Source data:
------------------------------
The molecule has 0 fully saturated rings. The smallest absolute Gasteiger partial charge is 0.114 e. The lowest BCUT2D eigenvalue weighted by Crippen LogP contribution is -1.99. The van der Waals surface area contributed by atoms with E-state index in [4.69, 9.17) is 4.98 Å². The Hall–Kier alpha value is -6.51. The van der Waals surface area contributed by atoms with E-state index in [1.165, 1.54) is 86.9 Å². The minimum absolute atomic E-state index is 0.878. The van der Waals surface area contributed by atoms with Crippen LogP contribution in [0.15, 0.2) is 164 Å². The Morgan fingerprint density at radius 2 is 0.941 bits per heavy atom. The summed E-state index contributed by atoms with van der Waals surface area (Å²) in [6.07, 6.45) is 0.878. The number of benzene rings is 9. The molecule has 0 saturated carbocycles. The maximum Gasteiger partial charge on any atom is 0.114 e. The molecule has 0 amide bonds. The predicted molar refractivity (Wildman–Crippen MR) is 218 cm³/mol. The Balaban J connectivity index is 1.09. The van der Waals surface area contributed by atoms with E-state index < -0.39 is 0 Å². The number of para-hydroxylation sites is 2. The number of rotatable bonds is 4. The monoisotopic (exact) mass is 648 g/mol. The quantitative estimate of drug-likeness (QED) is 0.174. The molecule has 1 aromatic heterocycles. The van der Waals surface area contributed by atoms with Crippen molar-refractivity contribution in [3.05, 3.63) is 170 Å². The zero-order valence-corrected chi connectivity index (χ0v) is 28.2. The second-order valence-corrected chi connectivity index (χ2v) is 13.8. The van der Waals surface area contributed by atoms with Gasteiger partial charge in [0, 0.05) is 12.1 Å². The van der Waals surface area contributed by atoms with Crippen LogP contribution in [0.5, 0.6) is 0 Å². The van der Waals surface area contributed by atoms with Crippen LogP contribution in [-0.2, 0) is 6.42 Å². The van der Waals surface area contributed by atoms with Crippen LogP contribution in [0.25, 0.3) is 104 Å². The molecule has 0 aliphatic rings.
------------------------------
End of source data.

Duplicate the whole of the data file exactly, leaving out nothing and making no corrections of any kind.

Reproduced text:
The molecule has 0 fully saturated rings. The smallest absolute Gasteiger partial charge is 0.114 e. The lowest BCUT2D eigenvalue weighted by Crippen LogP contribution is -1.99. The van der Waals surface area contributed by atoms with E-state index in [4.69, 9.17) is 4.98 Å². The Hall–Kier alpha value is -6.51. The van der Waals surface area contributed by atoms with E-state index in [1.165, 1.54) is 86.9 Å². The minimum absolute atomic E-state index is 0.878. The van der Waals surface area contributed by atoms with Crippen LogP contribution in [0.15, 0.2) is 164 Å². The Morgan fingerprint density at radius 2 is 0.941 bits per heavy atom. The summed E-state index contributed by atoms with van der Waals surface area (Å²) in [6.07, 6.45) is 0.878. The number of benzene rings is 9. The molecule has 0 saturated carbocycles. The maximum Gasteiger partial charge on any atom is 0.114 e. The molecule has 0 amide bonds. The predicted molar refractivity (Wildman–Crippen MR) is 218 cm³/mol. The Balaban J connectivity index is 1.09. The van der Waals surface area contributed by atoms with E-state index < -0.39 is 0 Å². The number of para-hydroxylation sites is 2. The number of rotatable bonds is 4. The monoisotopic (exact) mass is 648 g/mol. The quantitative estimate of drug-likeness (QED) is 0.174. The molecule has 1 aromatic heterocycles. The van der Waals surface area contributed by atoms with Crippen molar-refractivity contribution in [3.05, 3.63) is 170 Å². The zero-order valence-corrected chi connectivity index (χ0v) is 28.2. The second-order valence-corrected chi connectivity index (χ2v) is 13.8. The van der Waals surface area contributed by atoms with Gasteiger partial charge in [0, 0.05) is 12.1 Å². The van der Waals surface area contributed by atoms with Crippen LogP contribution in [0.5, 0.6) is 0 Å². The van der Waals surface area contributed by atoms with Crippen LogP contribution in [-0.2, 0) is 6.42 Å². The van der Waals surface area contributed by atoms with Crippen LogP contribution in [0.25, 0.3) is 104 Å². The molecule has 0 aliphatic rings.